Administrator discusses role of universities in development at national energy forum

July 27, 2010 | News, UToday
By Meghan Cunningham

The University of Toledo’s role in growing an alternative energy economy in northwest Ohio was highlighted in a forum at the White House as an example of how higher education can contribute to economic development.



Dr. Frank Calzonetti, UT vice president for research and development, was one of five panelists invited to participate in the Clean Energy Economy Forum July 16 in Washington, D.C. Secretary of Commerce Gary Locke, senior government economic officials, and members of the private sector participated in the forum.

Calzonetti, the only speaker representing higher education, used the opportunity to highlight the region’s ability to evolve its “Glass City” history into one of solar energy, particularly through the partnerships between business and University experts and researchers. He described the creation and evolution of what is now First Solar as an example of those partnerships.

“We understand the important role of university research as a primary source of discoveries, talent and opportunities that can support innovation-based economies,” Calzonetti said in his remarks at the forum. “The University has focused its attention in areas where it has particular faculty strengths that supplement regional assets that are also likely to emerge as important to our global economy.”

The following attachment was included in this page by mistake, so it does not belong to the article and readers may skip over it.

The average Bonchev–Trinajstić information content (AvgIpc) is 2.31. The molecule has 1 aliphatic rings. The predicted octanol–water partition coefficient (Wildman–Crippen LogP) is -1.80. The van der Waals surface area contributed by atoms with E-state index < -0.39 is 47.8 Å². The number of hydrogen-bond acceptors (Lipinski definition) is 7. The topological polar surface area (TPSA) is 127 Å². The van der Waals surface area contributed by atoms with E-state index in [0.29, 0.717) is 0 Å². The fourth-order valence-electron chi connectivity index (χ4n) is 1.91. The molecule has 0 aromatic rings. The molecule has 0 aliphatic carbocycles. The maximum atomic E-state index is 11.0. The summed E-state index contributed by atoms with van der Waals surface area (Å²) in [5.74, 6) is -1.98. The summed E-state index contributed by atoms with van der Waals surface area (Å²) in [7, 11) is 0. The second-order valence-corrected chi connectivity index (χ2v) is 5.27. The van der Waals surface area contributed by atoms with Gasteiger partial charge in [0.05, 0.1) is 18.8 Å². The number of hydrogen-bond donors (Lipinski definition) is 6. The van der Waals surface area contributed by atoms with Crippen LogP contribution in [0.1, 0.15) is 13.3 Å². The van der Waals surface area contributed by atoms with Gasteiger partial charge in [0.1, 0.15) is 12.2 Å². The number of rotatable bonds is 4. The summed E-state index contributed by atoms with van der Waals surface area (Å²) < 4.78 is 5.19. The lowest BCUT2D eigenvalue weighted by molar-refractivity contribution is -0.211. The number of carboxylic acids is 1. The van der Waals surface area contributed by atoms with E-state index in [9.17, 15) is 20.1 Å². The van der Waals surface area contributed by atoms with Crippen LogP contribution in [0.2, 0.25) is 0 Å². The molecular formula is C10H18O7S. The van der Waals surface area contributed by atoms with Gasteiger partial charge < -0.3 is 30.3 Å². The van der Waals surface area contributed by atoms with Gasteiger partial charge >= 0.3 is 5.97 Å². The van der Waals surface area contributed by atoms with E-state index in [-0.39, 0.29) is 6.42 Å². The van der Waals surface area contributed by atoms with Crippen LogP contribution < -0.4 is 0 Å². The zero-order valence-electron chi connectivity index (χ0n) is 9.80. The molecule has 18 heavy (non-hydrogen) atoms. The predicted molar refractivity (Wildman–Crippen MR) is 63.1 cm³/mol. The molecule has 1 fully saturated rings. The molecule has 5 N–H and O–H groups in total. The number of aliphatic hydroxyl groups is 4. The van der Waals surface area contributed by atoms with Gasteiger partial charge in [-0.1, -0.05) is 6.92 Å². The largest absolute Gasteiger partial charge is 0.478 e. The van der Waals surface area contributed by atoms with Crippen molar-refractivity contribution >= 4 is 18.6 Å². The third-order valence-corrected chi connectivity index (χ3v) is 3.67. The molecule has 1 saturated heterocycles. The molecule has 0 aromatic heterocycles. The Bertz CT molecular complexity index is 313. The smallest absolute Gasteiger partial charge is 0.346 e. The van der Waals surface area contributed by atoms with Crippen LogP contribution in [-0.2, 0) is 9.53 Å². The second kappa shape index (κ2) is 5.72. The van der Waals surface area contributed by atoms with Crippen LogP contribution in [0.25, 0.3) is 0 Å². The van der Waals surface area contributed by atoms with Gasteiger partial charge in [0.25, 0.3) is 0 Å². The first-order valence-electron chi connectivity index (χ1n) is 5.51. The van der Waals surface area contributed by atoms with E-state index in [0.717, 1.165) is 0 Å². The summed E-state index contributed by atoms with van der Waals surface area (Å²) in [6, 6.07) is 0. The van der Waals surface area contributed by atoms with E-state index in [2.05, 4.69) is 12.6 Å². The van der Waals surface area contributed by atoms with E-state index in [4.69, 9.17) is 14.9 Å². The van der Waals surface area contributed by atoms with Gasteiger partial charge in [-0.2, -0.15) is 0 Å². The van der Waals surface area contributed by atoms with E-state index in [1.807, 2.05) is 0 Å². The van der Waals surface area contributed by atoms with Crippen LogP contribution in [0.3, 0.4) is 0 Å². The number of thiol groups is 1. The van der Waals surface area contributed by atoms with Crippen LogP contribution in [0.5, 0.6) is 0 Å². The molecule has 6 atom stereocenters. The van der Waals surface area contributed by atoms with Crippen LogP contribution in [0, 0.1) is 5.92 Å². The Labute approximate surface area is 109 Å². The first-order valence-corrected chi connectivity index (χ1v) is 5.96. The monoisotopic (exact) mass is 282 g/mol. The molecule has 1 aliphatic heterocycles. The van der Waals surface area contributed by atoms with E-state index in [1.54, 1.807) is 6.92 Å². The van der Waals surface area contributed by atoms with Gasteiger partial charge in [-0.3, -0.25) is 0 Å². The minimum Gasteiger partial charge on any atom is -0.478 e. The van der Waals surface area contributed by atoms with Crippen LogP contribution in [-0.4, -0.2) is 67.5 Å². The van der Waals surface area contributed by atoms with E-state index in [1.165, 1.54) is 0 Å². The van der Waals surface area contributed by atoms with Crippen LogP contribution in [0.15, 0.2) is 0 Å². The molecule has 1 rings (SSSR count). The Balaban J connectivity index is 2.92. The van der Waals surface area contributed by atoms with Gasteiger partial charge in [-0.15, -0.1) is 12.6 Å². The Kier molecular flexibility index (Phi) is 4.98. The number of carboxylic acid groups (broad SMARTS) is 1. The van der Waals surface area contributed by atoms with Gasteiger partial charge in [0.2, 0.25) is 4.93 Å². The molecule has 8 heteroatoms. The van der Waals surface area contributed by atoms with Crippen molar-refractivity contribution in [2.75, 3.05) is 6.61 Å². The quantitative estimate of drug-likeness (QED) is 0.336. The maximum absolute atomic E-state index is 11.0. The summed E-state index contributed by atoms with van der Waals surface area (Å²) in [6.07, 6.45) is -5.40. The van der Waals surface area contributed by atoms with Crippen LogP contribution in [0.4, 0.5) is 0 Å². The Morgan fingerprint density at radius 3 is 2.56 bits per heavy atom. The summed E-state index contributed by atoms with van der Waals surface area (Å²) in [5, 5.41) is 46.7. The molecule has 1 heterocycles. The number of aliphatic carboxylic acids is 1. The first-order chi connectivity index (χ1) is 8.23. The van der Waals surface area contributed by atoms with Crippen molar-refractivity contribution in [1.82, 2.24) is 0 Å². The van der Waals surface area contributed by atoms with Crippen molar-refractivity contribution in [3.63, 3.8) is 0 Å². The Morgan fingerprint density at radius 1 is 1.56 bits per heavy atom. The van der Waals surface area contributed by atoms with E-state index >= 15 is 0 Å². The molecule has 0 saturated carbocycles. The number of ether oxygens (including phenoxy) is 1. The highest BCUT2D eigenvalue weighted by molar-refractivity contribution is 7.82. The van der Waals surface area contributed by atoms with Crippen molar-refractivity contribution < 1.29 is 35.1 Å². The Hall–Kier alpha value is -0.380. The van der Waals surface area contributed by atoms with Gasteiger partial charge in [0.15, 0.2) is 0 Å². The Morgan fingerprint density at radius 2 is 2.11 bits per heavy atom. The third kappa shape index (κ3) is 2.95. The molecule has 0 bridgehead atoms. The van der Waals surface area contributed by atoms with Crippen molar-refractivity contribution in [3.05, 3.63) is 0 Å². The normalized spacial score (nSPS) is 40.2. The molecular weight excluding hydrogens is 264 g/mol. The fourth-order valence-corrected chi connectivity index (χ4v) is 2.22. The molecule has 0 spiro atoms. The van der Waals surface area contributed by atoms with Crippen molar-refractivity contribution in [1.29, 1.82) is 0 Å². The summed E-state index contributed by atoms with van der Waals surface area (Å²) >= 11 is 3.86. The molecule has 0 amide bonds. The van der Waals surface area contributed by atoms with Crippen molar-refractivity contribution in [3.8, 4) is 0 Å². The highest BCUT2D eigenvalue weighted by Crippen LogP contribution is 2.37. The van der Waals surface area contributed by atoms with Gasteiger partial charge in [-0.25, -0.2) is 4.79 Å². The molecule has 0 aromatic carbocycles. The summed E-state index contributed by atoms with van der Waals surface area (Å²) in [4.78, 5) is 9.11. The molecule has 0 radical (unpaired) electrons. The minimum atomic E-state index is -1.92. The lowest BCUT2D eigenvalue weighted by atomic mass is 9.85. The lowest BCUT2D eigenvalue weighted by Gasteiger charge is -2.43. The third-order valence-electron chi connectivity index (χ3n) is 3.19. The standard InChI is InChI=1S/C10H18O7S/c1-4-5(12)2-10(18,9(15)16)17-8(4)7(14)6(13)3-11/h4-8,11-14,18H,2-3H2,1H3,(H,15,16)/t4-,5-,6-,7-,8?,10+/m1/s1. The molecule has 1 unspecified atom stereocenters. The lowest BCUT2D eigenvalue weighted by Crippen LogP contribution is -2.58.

The role of higher education to help assist in economic development was the theme of Calzonetti’s remarks.

He described the successes of public-private partnerships with universities, noting UT recently joined with Dow Corning to create the Solar Valley Research Enterprise with the financial support of the states of Ohio and Michigan. (Click here to read more.)

In addition, the UT Clean and Alternative Energy Incubator, the Wright Center for Photovoltaics Innovation and Commercialization, and UT Innovation Enterprises were all described as components of the University’s efforts in economic development and community engagement.

Calzonetti said the response to the UT’s work was positive, and while in Washington he was contacted by people interested in research collaborations with the University.

UT was selected to join the forum because of its national leadership in renewable energy, technology transfer, technology incubation and cluster-based economic development, Calzonetti said.

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